McCormick Neighborhood Historic District

Ancestors of the Salish and Pend d’Oreille lived in this area for thousands of years, and tribal members continued to gather bitterroot in South Missoula into the 1960s. The neighborhood’s non-Indian development accelerated after construction of the Bitterroot Valley Railroad in 1887. Judge Hiram Knowles purchased a large tract from rancher Saron Blain for $2,200, platting the Knowles Additions in 1889 and 1890. It proved a good investment, and in the first year real estate speculators purchased over 220 lots from Knowles. The neighborhood infrastructure grew quickly. Electric lights were installed from South Third to South Orange and water pipes lined some blocks as early as 1891. Nevertheless, most construction awaited the arrival of the Milwaukee railroad in 1908. Neighborhood businesses included a flour mill, lumber mills, the Bitterroot Valley Railroad (whose tracks mark the historic district’s western boundary), and the Missoula Gas and Coke Company, all of which provided work for many McCormick residents. Other residents caught the streetcar to jobs downtown or ran their own businesses as contractors, grocers, or restaurateurs. By 1912, buildings occupied almost every lot; later development often occurred on quarter or half lots, with many homeowners converting outbuildings into rental properties. Although construction of the Orange Street Bridge in 1937 transformed the district’s eastern boundary into a busy commercial throughway, most of the neighborhood retains the same features that attracted earlier residents: well-built homes, peaceful streets, proximity to recreation, particularly McCormick Park (founded in 1938), and easy access to downtown.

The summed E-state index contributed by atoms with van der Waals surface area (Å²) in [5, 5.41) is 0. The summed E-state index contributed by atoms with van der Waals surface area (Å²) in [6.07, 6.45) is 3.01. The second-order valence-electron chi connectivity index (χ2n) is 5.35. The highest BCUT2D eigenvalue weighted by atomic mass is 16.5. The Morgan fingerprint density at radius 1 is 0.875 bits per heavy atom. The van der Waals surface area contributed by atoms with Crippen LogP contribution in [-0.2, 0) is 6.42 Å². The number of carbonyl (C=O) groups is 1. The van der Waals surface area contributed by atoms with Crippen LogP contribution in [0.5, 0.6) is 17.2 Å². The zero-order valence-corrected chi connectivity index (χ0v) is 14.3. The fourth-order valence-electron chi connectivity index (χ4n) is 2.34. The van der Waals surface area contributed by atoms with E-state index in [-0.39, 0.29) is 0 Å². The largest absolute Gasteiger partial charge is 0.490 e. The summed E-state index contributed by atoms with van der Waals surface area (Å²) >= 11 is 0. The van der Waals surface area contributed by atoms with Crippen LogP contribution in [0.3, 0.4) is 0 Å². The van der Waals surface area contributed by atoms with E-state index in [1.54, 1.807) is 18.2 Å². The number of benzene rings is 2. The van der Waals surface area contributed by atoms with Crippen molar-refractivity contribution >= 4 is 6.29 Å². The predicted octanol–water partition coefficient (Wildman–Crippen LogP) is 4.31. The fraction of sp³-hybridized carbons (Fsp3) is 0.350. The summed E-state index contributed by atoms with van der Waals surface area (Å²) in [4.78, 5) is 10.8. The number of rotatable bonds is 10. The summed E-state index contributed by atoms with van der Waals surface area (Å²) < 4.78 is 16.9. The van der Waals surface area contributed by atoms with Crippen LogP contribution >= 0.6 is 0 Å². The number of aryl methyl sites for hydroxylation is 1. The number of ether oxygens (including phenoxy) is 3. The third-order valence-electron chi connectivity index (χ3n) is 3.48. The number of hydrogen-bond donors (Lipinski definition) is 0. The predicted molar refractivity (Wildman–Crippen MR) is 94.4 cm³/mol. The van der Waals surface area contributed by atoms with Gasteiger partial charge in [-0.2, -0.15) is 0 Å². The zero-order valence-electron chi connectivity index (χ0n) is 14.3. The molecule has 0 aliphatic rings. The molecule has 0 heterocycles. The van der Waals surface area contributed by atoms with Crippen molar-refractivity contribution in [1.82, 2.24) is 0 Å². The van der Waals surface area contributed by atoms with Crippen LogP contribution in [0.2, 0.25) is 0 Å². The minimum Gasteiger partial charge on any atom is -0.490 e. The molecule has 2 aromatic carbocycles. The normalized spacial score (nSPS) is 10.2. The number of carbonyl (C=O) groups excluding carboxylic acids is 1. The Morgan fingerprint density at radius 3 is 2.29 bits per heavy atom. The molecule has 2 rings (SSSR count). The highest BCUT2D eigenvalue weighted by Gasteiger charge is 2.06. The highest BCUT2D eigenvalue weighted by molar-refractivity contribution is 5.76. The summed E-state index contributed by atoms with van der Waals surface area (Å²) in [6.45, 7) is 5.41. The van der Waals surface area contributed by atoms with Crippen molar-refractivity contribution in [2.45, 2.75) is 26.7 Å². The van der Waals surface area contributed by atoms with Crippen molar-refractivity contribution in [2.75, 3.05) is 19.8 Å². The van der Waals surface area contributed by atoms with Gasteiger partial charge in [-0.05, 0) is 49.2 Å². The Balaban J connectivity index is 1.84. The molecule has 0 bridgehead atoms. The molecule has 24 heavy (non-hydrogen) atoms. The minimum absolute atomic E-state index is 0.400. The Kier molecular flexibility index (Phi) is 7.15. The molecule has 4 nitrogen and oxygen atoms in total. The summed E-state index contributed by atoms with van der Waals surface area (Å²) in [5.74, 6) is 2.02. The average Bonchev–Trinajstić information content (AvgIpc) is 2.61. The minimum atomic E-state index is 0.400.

MacGregor/Heydorf House

Typically two-and-one-half stories, with a low hipped roof and large central dormer, American Foursquares were economical to build and comfortable to live in. Their rectangular plan maximized living space without adding expense. This brick example is…

Reed Residence

Hilda Reed purchased this lot for $600 on January 16, 1907, shortly after she moved to Missoula with her husband Theodore, their daughter, Hulda, and her brother-in-law Andrew. A second daughter, Theodora, arrived shortly thereafter. Both…

642 South Fifth Street West

Elegant Colonial Revival and classical stylistic elements define the architecture of this two-and-one-half-story residence. Round columns support the open front porch while hipped roof dormers add living space and light. Boxed eaves, an ornately…

618-620 South Fifth Street West

Arrival of the Milwaukee Railroad in 1908 created a new demand for housing. Now a four-plex but originally a duplex, this flat-roofed, two-story rental property was undoubtedly built to help fill the market for appropriate, middle-class housing.…

Wright Residence

The distinctive gambrel roof defines the Dutch Colonial style. The style takes its name from farmhouses Dutch settlers built in rural New York and New Jersey in the seventeenth and eighteenth centuries. However, twentieth-century Dutch Colonial…

Henry Tripp Residence

German immigrants Henry Tripp and his wife Johanna were the first known owners of this home, which they occupied by 1910. Henry was in the cement contracting business, but he and Johanna also maintained a lucrative cottage industry breeding poultry.…

808 South Sixth Street West

Norwegian brothers Theodore and Andrew Reed arrived in Missoula in 1907. The ambitious and experienced carpenters purchased multiple building lots in the Knowles Addition and set to work. They built this one-and-one-half-story gable-front residence…